Waltham

Jonathan Lasker

Rose Art Museum

JONATHAN LASKER ONCE TOLD ME he thought the Minimalists had been trying to make an art without metaphor, and in fact had succeeded; but the point having been proved, he continued, there's no longer any urgent motivation to produce more metaphor-free work. But neither, I would add, is there any special reason to create metaphor-laden art—that is, unless the metaphors carry conviction. Lasker's paintings puzzle over precisely this question: what's credible in painting, for now, and why. Each element in his compositions is a stylized quotation or codification of a gesture or image that has already appeared somewhere in the history of modernism, and usually also in Lasker's own oeuvre. Yet while his project is not unrelated to that of the appropriationists of his generation, neither is it fundamentally in accord wit it. Lasker retains too many traces of that pesky old existential anxiety, too much of the aroma of some distant but not forgotten naturalism, to qualify for their Cool Club.

At the same time, for all its echoes of abstractions past, Lasker's work is doggedly self-contained. It has undergone no dramatic changes in the twenty years he has been exhibiting. Subtle shifts, yes—but their durée is too longue to show up very dearly; Curator David Moos's survey, though arbitrarily limited to the artist's output during the past decade, is sufficient to demonstrate that the unmistakable “Lasker” signature is not so much a style (though it's that too) as it is a system.

Lasker's compositions are completely worked out in advance in postcard-size color sketches, a number of which are included in the show. So while the paintings are constantly quoting AbEx-type gesturalism, there is actually no improvisation at work in them, no surrender to spontaneous impulse. More important, a consistent grammar seems to govern the disposition of pictorial elements from canvas to canvas. This grammar revolves around the complementarity of figure and ground. Or perhaps it would be more accurate to say that it works the destabilizing interplay between such a binary conception of pictorial construction and a threefold conception based on the terms background, middle ground, and foreground. In the most recent painting shown here, Conspicuous Absence, 1999, a large central rectangular figure, roughly painted in thick impasto, sits on a white ground. (Lasker's impasto must have a patent on it, by the way: Almost graphic in effect, frosting-thick but somehow never painterly, it's always about image, never material.) The rectangle itself is composed of several layers: a blue background; a mottled red middle ground; and a foreground of interlacing yellow lines. Within this rectangular field is a not-quite-biomorphic, not-quite-geometrical shape that appears to have been excised from the rectangle, insofar background—though the white here is less uniform, more atmospheric. While this white shape functions as positive space, a figure within the rectangle, it is also negative space, a hole or window cut through the rectangle to reveal the background layer. And in fact, sitting to the side of the rectangle is what looks like the swatch cut out of the impasto: a bit of ground transformed into figure. Both this shape and its twin hover just above the other element in the picture, a linear black form like a simple table in profile. The black line passes over both the flat white background and the impastoed rectangle—it plays figure to both grounds, while leaving the figure/ground question of the two matched shapes intact. Looked at one way, Conspicuous Absence is an abstracted Magritte, an interior with a tabletop still life and a picture on the wall behind it, in which the object on the table has been excised from the picture. But while that reading does bring out the work's sense of paradox, it fails to exhaust its possibilities, instead providing a model for the more strictly abstract ways in which the work can be understood. The same kind of “now you see it, now you don't” structures animate Lasker's paintings from throughout the decade and earlier. One of my favorites is the elegant History of the Boudoir, 1991, a quasi-landscape that might also be an image of the unraveling weave of the canvas.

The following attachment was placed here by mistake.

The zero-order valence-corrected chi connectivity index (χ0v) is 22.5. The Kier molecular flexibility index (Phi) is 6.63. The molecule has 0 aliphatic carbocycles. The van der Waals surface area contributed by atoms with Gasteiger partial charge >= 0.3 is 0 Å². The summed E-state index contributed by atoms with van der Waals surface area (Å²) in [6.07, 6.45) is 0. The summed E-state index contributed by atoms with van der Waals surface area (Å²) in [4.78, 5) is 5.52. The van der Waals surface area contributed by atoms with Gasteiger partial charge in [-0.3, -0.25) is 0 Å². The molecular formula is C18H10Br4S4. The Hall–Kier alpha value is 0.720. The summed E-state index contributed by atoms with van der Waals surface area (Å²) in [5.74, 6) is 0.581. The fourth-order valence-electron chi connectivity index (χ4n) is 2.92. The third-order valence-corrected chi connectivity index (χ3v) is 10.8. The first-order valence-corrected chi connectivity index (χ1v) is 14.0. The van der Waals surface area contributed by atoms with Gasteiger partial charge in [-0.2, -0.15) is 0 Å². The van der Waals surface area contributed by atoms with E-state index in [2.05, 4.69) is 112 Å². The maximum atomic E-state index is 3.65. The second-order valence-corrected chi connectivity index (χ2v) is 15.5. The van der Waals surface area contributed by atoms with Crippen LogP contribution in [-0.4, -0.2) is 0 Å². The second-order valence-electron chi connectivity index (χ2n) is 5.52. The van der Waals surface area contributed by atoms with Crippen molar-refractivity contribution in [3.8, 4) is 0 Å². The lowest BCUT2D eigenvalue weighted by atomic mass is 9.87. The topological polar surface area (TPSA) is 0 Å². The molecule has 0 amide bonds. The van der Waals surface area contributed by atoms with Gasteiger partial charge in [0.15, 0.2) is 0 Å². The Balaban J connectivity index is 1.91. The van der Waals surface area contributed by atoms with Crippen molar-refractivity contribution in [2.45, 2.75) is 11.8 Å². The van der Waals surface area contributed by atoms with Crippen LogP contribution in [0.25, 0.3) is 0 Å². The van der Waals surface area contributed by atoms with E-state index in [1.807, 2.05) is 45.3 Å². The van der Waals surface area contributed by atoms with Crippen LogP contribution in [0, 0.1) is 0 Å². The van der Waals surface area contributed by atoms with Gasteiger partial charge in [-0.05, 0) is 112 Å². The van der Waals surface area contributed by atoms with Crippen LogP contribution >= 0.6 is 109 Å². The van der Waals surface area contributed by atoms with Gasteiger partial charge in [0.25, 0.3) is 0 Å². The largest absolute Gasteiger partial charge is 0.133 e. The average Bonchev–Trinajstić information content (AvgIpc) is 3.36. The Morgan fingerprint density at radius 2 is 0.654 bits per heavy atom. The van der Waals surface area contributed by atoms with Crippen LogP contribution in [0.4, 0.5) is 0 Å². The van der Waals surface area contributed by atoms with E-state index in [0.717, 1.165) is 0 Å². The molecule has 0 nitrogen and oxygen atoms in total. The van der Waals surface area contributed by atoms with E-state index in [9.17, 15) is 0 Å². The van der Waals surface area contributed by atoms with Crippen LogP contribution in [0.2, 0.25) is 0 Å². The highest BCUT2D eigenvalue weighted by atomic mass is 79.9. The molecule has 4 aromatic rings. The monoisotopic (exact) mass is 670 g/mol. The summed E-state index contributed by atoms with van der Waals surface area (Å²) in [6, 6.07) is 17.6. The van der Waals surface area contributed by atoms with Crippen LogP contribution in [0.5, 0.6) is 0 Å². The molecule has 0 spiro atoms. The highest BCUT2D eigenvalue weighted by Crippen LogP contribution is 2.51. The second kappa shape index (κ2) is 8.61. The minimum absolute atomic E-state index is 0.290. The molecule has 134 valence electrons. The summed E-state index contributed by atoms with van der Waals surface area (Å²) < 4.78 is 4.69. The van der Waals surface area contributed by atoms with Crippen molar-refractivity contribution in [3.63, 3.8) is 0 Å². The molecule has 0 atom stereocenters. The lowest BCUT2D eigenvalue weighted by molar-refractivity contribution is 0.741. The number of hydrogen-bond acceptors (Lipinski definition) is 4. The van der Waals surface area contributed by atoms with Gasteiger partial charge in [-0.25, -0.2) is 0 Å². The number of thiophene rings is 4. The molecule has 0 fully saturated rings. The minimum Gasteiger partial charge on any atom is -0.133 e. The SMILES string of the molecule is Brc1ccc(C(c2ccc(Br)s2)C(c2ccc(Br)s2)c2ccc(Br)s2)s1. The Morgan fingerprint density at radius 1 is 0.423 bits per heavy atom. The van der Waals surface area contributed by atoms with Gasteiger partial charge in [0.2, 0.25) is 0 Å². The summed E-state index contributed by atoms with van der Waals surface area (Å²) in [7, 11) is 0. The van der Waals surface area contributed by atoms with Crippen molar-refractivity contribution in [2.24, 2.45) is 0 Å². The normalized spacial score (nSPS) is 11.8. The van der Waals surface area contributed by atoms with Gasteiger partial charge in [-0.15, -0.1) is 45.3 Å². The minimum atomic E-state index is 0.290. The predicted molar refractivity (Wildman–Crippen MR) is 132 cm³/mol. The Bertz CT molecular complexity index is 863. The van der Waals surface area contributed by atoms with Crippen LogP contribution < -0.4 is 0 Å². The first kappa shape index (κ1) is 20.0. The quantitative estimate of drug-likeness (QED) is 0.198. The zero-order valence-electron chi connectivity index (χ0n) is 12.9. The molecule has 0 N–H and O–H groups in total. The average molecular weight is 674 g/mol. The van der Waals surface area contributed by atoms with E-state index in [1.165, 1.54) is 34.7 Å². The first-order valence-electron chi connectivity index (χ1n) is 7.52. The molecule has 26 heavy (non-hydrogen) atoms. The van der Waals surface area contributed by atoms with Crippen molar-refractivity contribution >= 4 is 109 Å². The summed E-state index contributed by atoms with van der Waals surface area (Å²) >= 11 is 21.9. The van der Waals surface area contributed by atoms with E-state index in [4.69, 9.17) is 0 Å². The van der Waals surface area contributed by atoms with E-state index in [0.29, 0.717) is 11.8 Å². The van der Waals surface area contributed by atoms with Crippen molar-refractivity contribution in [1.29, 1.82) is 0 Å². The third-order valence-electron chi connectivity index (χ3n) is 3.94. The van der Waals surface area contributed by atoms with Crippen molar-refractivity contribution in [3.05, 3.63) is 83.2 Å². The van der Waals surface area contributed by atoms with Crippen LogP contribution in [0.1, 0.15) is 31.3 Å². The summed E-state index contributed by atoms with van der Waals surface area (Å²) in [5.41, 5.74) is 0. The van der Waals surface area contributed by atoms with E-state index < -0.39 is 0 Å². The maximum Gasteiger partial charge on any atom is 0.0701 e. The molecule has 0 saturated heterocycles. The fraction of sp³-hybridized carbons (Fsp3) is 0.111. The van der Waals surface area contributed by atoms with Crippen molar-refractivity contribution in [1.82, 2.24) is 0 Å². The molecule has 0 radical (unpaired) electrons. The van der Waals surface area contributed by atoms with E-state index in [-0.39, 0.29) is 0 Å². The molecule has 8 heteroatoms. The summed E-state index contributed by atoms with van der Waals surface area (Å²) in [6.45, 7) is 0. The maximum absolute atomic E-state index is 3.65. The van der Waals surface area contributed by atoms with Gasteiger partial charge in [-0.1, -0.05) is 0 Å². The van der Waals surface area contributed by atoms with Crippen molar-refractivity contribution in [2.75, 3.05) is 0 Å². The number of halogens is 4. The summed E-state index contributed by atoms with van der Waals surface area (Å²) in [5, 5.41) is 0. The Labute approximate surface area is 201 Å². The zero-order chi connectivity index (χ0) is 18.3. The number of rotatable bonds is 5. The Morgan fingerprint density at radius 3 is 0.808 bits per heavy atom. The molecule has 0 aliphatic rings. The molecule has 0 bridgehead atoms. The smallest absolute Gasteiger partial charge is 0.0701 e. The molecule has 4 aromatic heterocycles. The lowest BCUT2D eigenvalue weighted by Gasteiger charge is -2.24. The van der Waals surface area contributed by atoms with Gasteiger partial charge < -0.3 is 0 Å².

These hermeneutical puzzles could easily be deadeningly academic. The amazing thing is that his canvases always look fresh and vivid. That's a result of his canny formal decisions—his crisp, buoyant color choices, his oddly jaunty—awkward way with shape—and the fact that his technical assurance never seems to translate into intellectual complacency. It's as though he keeps playing the same game over and over again; not because he's sure he'll keep winning but because he's got to understand why he just can't seem to lose.

Jonathan Lasker: Selective Identity” will be on view at the Birmingham Museum of Art until September 3.

Barry Schwabsky is a frequent contributor to Artforum.